Updated from 12:40 p.m.

You'll have to do better than that, Roy.

The resignation letter than


(DIS) - Get Report

Vice Chairman Roy Disney sent to CEO Michael Eisner Sunday has gathered plenty of attention with its explicit criticism of how Eisner is running the company.

But, given Roy Disney's (and others') failed prior efforts to shame Eisner out of office -- plus the hurdles that appear necessary nowadays to get a CEO dumped -- Mr. Disney's parting shots seem unlikely to fulfill their stated goal of provoking Eisner's departure.

Even so, critics of the media titan aren't giving up so easy. Following Roy Disney's departure, his associate Stanley Gold also left the board, and the two said Monday afternoon they'd urge shareholders to back a change in management at the big Burbank, Calif., company.

Disney's stock -- reflecting investors' hope that Eisner will depart, or their relief that Roy Disney won't be able to heckle him from the close proximity of the boardroom, or simply market noise -- rose 7 cents Monday to trade at $23.16.

Roy Disney's letter, reported Sunday by

The Wall Street Journal

, raises a number of complaints about Eisner's stewardship, none of them surprising to people who have been following the company since its stock descended from the $40-plus levels it traded at three years ago.

As listed in Disney's letter -- which he requested the company file publicly with the

Securities and Exchange Commission

-- these shortcomings include Eisner's failure to rescue the prime time ratings of the Disney-owned ABC television network; his inability to come up with winning programming for the ABC Family Channel; his "consistent micro-management of everyone" around him and a resultant loss of morale; cheaply built theme parks; a creative brain drain; Eisner's refusal to establish a clear succession plan, and "the perception by all our stakeholders ... that the Company is rapacious, soul-less, and always looking for the 'quick buck.' "

Since 1994, Disney wrote, "the Company has lost its focus, its creative energy, and its heritage."

In response to Roy Disney's letter, Disney's board issued a statement attributed to George Mitchell, presiding director. "The Governance and Nominating Committee recently informed Mr. Disney of its judgment that the mandatory age limits of the company's Corporate Governance Guidelines, which had previously been unanimously approved by the Board, should be applied to him and two other Board members, Thomas S. Murphy and Raymond Watson," read the statement. "It is unfortunate that the Committee's judgment to apply these unanimously adopted governance rules has become an occasion to raise again criticisms of the direction of the Company, and calls for change of management, that have been previously rejected by the Board."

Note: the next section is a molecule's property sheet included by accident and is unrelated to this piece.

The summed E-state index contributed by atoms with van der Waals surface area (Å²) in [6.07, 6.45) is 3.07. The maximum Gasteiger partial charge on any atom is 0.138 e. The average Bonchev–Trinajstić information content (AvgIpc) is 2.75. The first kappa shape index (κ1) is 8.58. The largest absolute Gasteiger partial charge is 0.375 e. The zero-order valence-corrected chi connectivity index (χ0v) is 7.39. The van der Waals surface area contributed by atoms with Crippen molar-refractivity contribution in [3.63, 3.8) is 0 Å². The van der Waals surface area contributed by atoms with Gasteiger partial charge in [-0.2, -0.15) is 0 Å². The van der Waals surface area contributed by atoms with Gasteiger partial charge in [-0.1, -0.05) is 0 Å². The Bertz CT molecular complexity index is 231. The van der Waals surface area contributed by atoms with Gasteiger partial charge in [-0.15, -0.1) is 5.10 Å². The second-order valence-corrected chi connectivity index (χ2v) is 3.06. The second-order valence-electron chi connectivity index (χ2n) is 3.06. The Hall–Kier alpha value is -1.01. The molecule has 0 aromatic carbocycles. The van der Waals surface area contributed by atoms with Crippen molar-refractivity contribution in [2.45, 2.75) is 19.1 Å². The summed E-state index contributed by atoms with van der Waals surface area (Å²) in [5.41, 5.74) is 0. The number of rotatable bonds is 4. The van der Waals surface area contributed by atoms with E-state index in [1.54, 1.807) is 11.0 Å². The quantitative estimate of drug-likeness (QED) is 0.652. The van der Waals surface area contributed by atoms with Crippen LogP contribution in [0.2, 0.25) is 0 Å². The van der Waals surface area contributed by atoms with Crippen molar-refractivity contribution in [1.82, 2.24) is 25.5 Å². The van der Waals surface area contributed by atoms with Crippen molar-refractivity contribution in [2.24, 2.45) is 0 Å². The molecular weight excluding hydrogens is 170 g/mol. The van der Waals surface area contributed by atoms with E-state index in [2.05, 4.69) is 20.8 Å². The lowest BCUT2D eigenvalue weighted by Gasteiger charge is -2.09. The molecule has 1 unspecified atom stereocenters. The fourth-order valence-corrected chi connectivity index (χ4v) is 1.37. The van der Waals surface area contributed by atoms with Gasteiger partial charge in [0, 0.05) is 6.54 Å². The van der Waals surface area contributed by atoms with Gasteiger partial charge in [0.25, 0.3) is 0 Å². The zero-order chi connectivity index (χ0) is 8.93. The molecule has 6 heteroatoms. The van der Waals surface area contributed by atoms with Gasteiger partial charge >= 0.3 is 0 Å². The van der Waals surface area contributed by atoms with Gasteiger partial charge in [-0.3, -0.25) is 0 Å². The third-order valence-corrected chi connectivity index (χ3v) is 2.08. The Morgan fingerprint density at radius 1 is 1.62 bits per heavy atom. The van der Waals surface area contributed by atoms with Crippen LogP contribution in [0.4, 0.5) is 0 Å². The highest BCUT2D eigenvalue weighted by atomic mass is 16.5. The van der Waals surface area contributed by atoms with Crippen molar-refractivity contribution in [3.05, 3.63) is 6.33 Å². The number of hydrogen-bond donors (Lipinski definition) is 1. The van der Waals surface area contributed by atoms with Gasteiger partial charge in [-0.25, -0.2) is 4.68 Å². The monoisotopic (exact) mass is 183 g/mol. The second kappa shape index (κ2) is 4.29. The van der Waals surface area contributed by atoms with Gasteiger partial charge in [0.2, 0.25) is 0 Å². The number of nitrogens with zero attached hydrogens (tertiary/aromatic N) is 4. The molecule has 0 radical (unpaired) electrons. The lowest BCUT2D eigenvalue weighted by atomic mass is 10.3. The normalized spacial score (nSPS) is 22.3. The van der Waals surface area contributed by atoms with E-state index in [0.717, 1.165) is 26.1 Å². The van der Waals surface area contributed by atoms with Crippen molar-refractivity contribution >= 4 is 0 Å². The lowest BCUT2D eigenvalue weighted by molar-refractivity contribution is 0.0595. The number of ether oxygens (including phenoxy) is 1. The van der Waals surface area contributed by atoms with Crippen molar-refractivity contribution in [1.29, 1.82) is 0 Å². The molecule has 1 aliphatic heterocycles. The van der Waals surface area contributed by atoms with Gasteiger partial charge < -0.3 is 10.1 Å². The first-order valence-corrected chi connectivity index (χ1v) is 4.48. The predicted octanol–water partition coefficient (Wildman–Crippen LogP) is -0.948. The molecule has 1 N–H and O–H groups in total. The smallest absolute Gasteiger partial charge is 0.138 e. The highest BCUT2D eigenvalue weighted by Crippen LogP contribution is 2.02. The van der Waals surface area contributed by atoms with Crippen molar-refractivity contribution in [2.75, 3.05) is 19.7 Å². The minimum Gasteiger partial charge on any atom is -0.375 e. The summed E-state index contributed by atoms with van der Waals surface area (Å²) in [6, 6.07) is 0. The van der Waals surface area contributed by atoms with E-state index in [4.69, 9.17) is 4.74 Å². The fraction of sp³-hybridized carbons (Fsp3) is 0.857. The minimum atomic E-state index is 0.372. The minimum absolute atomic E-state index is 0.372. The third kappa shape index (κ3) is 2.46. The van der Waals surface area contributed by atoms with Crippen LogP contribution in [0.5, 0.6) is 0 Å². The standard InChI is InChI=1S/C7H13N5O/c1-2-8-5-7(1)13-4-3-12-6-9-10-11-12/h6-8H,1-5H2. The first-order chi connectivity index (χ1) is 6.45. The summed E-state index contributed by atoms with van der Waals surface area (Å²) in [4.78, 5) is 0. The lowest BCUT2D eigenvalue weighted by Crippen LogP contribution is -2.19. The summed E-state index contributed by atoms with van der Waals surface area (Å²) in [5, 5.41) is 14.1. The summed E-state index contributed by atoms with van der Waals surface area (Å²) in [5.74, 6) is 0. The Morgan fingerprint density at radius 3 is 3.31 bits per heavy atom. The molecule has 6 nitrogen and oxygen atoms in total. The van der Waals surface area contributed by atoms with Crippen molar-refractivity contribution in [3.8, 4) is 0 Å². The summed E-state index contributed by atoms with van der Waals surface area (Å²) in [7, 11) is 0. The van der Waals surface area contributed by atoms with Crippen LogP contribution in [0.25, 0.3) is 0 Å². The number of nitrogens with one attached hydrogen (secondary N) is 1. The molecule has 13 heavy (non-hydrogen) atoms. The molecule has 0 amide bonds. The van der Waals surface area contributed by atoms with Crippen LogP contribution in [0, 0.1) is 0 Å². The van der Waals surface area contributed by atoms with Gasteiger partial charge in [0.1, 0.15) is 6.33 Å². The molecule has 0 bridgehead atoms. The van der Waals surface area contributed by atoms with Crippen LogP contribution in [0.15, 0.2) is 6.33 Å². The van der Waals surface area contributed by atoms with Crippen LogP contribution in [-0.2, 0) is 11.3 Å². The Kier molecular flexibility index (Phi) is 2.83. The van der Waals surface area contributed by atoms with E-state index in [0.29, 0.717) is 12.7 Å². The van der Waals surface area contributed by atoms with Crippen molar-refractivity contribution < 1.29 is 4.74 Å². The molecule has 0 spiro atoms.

While Roy Disney likely achieved some satisfaction from venting his spleen, the likelihood of a more tangible effect at the Walt Disney Co. seems slim.

Last year, according to various press reports, Roy Disney and then-fellow-board member Stanley Gold attempted to drum up further support on the board for their negative opinion of Eisner. Gold stepped down from Disney's board Monday, saying it would be difficult to effect change on the board as it stands.

But the pair's 2002 oust-Eisner effort failed, as evidenced by Eisner's success in rejiggering Disney's board to a form more of his liking. And over the past year, Disney's stock price has risen about 33%. So with the stock price up and Roy off, the strength of Roy Disney's position seems weaker than last year.

It also appears that one needs a little more oomph to a charge -- a little more specific, blatant bad decision -- to push someone out of the CEO job these days. Jerry Levin could still be at

Time Warner


, for example, had the merger with America Online that he was so closely (and correctly) identified with had not turned out to be such an awful one, in hindsight.


(BA) - Get Report

Chairman and CEO Phil Condit would not have

resigned Monday had his chief financial officer not made such a scandalous hiring decision. Mere "he coulda done better" doesn't quite suffice for cutting short a more established career.

And, in fact, Eisner has already weathered his share of "gotcha" moments that might have been capitalized upon by dissatisfied shareholders. He sailed through the eyebrow-raising, eye-popping pay stories in the 1990s. He endured a lavish-retirement-perk mini-to-do last year. He's even already endured a disgruntled-former-director story, when the

L.A. Times

reported earlier this year that departing director Andrea Van de Kamp accused Eisner of bullying her because she was less than supportive of him.